- Peter Kinder resigns federal agency post, concludes position unnecessary and waste of tax dollars (6/16/18)2
- Committee to start planning process for indoor aquatic center in Cape (6/20/18)1
- Longtime downtown Cape bartender Marcellus Jones remembered by friends (6/12/18)2
- Judge denies order of protection for woman accusing deputy of stalking her (6/23/18)4
- Southeast to spend $150,000 to refresh brand with Ohio firm (6/19/18)6
- A community rallies behind Honorable Young Men's Club (6/16/18)1
- Stormy Daniels to visit East Cape Girardeau (6/13/18)20
- Jackson natives compete in 260-mile canoe race (6/16/18)1
- Mother, child reportedly hit by car in Cape Girardeau (6/18/18)
- The collateral damage of Mizzou's past failures (6/20/18)6
$1.5 million renovation to remove asbestos, remodel Cape armory
CAPE GIRARDEAU, Mo. -- A $1.5 million renovation of the Missouri Army National Guard armory in Cape Girardeau will provide Citizen-Soldiers with newly refurbished offices, a state-of-the-art kitchen and newly paved parking spaces.
But perhaps most important: The work provides an opportunity to remove asbestos -- a health hazard if its fibers become airborne -- from the armory that was built at 2626 Independence St. in 1953.
"We knew we needed to get that done," said Master Sgt. Michael Schnurbusch, battalion operations NCO for Headquarters Company of the 1140th Engineer Battalion. "The architects drew up a plan for an addition to the armory to accommodate the kitchen and from there it grew to a renovation for asbestos removal."
Planning for the work began two years ago, stemming from the need for a new kitchen and repaved parking, Schnurbusch said. The Guard owned $30,000 in new kitchen equipment that had been sitting idle for six years because of a lack of space in its existing 18-square-foot kitchen. The parking spaces were basically just eroded blacktop with several potholes, he said.
Also, the armory was simply ready for an update, Schnurbusch said.
"We needed to bring it into the 21st Century," he said. "We're going from '60s and '70s model paneling to drywall, adding new energy-efficient lighting, all new heating and air, all new electrical. Before, some rooms had paneling, painted cinder block, some were dry-walled -- and some were a configuration of all three."
When the armory was built, it met the needs of the National Guard, but as the units have been reconfigured and needs have changed, remodeling the armory became increasingly important, Schnurbusch said.
The armory is home to several units, including the 1140th Engineer Battalion's Headquarters Company and Forward Support Company, the 735th Quartermasters, Troop Medical Company 2 and the Recruitment Sustainment Program's Echo Company.
More than 30 rooms are being remodeled, meaning new offices for the 33 full-time personnel who work at the armory every day. Also the Defense Enrollment Eligibility Reporting System office, or DEERS, is getting a make-over. DEERS offers family support and assistance to getting military benefits.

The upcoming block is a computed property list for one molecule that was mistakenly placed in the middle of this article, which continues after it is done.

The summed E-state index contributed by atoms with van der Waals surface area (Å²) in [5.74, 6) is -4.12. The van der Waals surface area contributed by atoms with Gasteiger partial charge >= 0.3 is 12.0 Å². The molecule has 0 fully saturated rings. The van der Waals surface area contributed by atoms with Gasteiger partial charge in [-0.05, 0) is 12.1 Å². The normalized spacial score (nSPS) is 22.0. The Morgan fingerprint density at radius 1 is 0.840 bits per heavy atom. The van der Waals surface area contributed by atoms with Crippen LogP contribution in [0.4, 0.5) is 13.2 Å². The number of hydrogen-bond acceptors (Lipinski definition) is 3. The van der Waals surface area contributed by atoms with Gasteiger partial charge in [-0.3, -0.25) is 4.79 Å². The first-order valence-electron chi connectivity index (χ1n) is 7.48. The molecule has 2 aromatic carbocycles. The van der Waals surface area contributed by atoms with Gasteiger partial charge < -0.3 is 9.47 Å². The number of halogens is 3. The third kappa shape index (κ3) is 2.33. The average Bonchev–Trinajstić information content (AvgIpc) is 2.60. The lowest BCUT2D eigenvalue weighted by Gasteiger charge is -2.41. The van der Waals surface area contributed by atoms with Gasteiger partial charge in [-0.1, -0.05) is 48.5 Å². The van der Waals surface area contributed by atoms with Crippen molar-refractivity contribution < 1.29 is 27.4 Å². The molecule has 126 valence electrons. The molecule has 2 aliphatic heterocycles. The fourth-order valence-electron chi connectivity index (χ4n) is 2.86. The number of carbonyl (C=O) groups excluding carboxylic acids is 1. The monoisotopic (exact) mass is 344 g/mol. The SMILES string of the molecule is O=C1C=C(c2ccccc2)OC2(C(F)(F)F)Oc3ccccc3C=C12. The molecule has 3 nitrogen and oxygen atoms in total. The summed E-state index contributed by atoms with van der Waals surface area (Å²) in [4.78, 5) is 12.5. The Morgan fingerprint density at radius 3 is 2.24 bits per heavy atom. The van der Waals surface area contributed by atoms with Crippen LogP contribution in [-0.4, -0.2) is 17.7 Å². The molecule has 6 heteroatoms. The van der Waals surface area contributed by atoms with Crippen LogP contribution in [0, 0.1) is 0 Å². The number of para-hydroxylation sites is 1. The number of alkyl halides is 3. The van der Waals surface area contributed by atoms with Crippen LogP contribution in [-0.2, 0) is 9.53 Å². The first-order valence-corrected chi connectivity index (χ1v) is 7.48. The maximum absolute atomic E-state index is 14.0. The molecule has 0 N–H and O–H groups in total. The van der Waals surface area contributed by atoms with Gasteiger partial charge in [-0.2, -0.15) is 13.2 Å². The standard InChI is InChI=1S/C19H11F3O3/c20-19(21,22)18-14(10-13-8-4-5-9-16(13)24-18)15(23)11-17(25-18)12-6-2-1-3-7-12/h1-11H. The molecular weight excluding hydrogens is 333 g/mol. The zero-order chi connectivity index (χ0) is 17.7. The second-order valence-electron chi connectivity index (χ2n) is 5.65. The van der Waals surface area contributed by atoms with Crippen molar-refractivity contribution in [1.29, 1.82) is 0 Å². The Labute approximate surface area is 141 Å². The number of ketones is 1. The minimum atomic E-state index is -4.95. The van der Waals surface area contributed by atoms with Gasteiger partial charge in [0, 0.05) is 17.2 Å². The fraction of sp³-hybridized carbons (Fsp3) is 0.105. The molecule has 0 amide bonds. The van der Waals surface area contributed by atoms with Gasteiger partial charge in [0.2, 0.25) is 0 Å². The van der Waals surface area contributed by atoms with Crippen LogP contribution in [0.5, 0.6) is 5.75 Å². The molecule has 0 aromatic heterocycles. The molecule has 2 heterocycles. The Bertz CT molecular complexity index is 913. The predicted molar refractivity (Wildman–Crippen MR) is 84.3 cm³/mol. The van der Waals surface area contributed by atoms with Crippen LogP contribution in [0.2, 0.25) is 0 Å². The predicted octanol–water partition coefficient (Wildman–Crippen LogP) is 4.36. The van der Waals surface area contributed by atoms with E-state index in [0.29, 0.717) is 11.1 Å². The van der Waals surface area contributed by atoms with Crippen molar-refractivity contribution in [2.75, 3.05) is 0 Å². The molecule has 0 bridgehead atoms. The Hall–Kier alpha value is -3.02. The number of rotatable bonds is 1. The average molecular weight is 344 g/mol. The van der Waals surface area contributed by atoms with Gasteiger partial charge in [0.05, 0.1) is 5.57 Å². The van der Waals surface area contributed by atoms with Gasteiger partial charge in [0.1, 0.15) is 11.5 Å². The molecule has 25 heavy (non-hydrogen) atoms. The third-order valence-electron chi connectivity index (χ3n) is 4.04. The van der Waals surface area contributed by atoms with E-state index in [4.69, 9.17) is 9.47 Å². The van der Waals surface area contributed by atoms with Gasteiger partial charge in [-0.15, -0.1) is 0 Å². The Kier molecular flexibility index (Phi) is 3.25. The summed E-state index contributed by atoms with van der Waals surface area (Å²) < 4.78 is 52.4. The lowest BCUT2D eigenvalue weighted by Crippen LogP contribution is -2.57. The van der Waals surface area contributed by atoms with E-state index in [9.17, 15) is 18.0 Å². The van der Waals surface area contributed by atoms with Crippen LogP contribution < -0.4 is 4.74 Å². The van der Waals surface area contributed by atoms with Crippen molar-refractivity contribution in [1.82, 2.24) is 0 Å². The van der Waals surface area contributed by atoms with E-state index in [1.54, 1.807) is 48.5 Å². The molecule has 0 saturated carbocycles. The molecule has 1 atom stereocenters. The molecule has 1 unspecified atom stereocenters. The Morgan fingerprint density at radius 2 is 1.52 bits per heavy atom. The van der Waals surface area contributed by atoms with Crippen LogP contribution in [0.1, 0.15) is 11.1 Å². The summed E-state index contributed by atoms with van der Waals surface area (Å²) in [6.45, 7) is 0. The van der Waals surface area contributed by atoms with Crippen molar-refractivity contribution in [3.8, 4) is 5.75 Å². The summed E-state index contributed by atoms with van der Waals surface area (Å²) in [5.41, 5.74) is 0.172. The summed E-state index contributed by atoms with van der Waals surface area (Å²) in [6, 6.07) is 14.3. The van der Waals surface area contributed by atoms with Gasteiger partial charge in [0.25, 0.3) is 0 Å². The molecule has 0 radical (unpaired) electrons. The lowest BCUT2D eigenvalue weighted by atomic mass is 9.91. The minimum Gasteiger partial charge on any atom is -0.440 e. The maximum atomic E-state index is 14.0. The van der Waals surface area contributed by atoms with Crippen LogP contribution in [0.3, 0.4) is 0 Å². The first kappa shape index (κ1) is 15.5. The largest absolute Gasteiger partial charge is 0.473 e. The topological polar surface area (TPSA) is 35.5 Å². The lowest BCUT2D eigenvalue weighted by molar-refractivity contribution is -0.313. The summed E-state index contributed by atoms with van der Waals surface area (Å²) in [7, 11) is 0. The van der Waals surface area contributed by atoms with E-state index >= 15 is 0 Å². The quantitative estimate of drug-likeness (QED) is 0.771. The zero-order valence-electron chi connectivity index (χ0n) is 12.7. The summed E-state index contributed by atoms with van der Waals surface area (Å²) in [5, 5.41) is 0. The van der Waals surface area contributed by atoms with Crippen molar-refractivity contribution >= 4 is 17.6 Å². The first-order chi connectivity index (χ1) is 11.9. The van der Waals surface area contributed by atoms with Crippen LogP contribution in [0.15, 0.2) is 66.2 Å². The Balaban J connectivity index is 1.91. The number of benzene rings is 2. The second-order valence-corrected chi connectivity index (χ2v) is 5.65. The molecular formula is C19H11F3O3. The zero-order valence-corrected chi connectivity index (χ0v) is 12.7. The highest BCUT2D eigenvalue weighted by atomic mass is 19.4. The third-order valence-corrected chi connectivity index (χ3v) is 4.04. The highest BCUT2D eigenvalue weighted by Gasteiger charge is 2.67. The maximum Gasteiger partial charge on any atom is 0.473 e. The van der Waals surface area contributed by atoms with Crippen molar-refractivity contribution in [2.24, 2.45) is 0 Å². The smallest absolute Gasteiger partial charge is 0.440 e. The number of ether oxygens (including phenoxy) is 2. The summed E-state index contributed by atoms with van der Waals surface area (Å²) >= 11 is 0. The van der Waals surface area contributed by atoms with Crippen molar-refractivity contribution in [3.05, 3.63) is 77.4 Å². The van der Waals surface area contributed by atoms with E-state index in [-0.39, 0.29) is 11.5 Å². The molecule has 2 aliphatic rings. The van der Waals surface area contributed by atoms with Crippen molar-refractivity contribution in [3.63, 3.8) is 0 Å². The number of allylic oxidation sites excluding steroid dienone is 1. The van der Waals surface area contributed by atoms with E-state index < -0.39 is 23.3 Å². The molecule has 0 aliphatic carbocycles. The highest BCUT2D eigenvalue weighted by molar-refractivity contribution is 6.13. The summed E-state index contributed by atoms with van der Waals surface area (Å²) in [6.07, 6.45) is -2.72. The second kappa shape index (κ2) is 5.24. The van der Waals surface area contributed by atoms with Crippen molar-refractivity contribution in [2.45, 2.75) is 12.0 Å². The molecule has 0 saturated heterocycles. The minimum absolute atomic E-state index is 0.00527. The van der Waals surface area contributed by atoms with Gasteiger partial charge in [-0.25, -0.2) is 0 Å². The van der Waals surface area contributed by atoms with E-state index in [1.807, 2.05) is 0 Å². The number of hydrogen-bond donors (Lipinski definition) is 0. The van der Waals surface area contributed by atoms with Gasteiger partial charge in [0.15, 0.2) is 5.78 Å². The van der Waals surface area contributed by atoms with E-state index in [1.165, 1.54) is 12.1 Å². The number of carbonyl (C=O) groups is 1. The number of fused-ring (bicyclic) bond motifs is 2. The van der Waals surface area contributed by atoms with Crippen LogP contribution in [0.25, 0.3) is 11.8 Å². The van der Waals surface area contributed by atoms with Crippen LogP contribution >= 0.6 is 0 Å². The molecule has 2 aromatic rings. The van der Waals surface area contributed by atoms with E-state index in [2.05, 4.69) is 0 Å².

"That's another driving factor," Schnurbusch said. "We're a DEERS site. That's something the public sees, on the average of a dozen people a day, civilians or retired veterans and their dependents."
The work also encompasses complete asbestos abatement in the armory, removing the silicate material that was once popular in construction because it is more resistant to acid and fire than other material. But asbestos is a potent carcinogen, or cancer-causing substance, and is a serious health hazard if its fibers are airborne.
But the asbestos wasn't a health risk at the armory because it wasn't airborne, said Mark Bonney, owner of Trutest Environmental Solutions, which handled the asbestos testing at the armory.
"Asbestos is really not a health hazard in place," Bonney said. "It's when it's disturbed that it becomes a hazard. That's why it has to be removed. To renovate the area, you have to remove the asbestos first."
Bonney inspected the armory for asbestos several times and said "hot areas" were in the flooring and in some of the walls and ceilings. An asbestos-abatement company was then hired to remove the asbestos. But Bonney said it's not uncommon for asbestos to be found in buildings that were built before 1980.
"That was the style back then," he said. "For the most part, any commercial building or public building built back then is going to have some asbestos probably."
When the work is completed in late May at the armory, it will be 99 percent asbestos-free, which is well below state and federal requirements.
But what people will notice when the work is done -- scheduled for completion May 27 -- isn't that it's asbestos free, but that it's a remodeled armory that looks nicer than it ever has, said Scott Satterlee, senior project manager with Image Architects.
"It was more or less an upgrade of infrastructure of the armory," he said. "It's going to be more modern, it's going to have better lighting, better air conditioning, better heating. It's just going to be a lot nicer."
For more information about the Missouri National Guard, please call 1-800-GoGuard or visit www.moguard.com.
For more information about this release, please contact Scott Moyers at 573-339-6237 or at email@example.com